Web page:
Hardly any other film before, like “Apocalypse Now” - and especially the extended version “Apocalypse Now Redux”, which was released 20 years later - has not dealt so intensely with the question of what unleashed violence does to people only with the victim, but also with the perpetrator. Coppola demanded more than a year of production time from his staff on location in the Philippine jungle. A time of extremes: Coppola's wife made a documentary about it, in which it becomes clear how the film team, in their search for human madness, almost fell prey to it. «We were in the jungle. We were too many. We had access to too much money, too much equipment - and gradually we went insane, ”the boss sums up.

3. "The Deer Hunter" (1978)

A year before Coppola's colossus, “The Deer Hunter” was released, which was to set the tone for most of the following Vietnam films: Films that no longer tell heroic stories, but depict characters with all their contradictions in the critical spirit of New Hollywood. Unlike Coppola's work, “The Deer Hunter” is not a war film about the brutality and senselessness of everyday war life, but about the deep traces it leaves behind.

Released just three years after the end of the Vietnam War, the film was one of the first to bring an impression of the psychological horror and emotional upheavals that young soldiers brought back from Vietnam and that afterwards barely made it into society. This required character actors, and the film had them: Robert De Niro, Christopher Walken and John Savage played the leading male roles, there was also great applause for Meryl Streep, who received the Oscar for best supporting actress in one of her first roles.

4. "Hair", 1979

The message: Singing, dancing, throwing in trips - everything is fine, as long as you make the jump in time. Otherwise you come back in the coffin. This is what happened to George Berger, the charismatic leader of a hippie gang: because he wanted to treat a friend to the army base for a few hours with a girl, he instead took her place in the uniform - and was promptly flown to Vietnam to go to war. In contrast to the stage version, Milos Forman's adaptation of the flower power musical, which is still popular today, offers little insight into the social utopias of the counter-movement of the swinging sixties, ignoring the political side of the anti-war movement, which was closely linked to the hippie era, and offers instead, a somewhat cute to infantile gait feeling.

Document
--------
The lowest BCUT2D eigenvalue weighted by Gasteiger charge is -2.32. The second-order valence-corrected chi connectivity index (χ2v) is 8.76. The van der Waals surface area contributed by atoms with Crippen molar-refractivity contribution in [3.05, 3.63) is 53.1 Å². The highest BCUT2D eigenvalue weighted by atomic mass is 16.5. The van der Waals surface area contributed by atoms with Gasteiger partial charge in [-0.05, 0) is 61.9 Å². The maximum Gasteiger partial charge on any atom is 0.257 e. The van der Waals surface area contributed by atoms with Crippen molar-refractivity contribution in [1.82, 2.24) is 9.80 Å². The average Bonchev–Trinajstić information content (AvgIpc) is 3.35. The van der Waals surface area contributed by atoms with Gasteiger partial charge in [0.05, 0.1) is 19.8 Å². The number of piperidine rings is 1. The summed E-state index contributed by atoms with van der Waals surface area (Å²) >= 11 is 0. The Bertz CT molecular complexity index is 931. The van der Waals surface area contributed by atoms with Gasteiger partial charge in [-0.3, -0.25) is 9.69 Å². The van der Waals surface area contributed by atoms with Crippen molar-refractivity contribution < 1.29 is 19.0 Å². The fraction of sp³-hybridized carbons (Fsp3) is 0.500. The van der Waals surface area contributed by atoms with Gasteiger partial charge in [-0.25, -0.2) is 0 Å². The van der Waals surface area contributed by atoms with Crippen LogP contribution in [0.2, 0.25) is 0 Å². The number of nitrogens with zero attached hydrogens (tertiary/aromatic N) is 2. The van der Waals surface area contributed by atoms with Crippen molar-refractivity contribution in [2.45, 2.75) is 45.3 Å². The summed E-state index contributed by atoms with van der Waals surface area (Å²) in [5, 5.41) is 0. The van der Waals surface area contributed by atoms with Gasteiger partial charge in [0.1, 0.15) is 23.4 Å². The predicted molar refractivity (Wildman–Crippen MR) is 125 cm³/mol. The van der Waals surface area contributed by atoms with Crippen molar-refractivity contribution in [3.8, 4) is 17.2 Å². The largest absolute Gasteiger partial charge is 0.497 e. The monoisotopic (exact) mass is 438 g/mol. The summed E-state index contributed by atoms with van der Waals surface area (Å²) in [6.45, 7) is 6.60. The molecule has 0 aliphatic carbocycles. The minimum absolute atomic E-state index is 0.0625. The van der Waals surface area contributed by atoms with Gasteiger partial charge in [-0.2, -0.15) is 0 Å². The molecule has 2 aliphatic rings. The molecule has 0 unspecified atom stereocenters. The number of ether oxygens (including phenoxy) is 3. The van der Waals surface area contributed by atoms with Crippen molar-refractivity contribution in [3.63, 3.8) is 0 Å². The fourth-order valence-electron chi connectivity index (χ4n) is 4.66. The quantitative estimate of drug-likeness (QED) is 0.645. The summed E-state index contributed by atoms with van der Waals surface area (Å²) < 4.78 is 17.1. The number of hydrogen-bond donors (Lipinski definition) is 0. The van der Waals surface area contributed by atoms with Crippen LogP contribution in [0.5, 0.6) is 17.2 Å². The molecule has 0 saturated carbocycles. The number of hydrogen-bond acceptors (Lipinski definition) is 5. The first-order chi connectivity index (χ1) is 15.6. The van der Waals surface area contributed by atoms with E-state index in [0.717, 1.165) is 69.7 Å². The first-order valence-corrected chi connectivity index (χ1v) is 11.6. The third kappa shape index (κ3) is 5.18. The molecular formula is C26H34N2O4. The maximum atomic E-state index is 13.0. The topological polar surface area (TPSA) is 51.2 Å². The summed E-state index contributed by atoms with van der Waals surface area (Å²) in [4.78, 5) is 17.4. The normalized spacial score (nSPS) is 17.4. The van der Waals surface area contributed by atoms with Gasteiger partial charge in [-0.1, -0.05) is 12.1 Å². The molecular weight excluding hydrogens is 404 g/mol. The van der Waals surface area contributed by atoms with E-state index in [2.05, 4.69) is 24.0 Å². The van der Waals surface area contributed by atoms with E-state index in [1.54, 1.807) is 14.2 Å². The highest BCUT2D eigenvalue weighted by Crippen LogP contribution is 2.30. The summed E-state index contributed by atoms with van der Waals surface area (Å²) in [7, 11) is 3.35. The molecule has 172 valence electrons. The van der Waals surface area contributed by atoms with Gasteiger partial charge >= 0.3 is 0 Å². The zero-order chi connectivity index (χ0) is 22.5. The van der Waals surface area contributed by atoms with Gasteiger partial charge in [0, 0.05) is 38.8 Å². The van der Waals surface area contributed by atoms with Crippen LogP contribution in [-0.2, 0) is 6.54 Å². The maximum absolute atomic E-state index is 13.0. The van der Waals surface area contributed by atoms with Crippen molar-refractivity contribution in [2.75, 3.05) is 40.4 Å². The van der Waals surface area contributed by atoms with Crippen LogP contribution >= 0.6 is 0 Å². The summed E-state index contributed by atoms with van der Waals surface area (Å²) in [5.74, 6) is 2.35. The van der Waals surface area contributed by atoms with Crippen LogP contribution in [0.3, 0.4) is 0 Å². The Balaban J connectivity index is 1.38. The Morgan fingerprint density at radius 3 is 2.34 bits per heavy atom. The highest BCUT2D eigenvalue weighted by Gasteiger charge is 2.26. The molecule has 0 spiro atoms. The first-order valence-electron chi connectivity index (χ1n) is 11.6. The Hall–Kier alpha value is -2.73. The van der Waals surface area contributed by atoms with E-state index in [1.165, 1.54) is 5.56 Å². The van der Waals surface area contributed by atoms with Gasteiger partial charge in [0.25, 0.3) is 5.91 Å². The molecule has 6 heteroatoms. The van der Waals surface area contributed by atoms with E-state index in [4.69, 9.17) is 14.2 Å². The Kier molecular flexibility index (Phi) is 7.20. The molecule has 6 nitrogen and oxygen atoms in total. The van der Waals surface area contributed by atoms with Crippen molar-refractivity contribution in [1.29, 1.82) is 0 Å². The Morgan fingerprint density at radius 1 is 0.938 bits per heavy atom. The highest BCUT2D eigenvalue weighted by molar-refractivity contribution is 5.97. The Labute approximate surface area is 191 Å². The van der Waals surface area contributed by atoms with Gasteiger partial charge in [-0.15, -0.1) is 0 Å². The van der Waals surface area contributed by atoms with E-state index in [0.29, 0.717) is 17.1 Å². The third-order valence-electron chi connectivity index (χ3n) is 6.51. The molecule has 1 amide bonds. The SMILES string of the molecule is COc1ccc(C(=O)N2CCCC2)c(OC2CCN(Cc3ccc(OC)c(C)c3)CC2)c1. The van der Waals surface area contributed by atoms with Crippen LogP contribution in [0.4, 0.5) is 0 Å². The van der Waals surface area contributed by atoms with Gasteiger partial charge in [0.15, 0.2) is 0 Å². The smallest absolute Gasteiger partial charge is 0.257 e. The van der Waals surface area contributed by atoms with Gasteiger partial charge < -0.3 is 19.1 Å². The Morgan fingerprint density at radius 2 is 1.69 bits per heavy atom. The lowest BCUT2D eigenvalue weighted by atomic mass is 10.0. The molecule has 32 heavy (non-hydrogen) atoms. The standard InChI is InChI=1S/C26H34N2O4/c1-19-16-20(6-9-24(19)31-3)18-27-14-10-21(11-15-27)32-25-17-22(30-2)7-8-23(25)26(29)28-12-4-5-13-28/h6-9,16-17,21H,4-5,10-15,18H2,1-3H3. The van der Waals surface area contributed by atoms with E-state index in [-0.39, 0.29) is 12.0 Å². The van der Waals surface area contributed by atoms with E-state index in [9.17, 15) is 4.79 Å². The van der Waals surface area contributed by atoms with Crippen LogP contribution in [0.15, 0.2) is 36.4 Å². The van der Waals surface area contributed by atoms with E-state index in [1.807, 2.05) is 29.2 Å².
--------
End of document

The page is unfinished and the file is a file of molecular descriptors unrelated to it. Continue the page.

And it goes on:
"'Nam" here stands not only for the mostly absent, but always lurking horror of war, but also for everything that is worth dancing against: encrusted traditions, the authoritarianism of state power, the social elite - and any form of conformism in general . Convincing, however, still today: the stunning choreography, which gave the story a lot more substance than the blunt plot - and the sound: Sixties hymns, opulently implemented with elements of soul, gospel, and psychedelic rock. Soundtrack of an era that embodies hippie culture to this day.

5. "Full Metal Jacket", 1987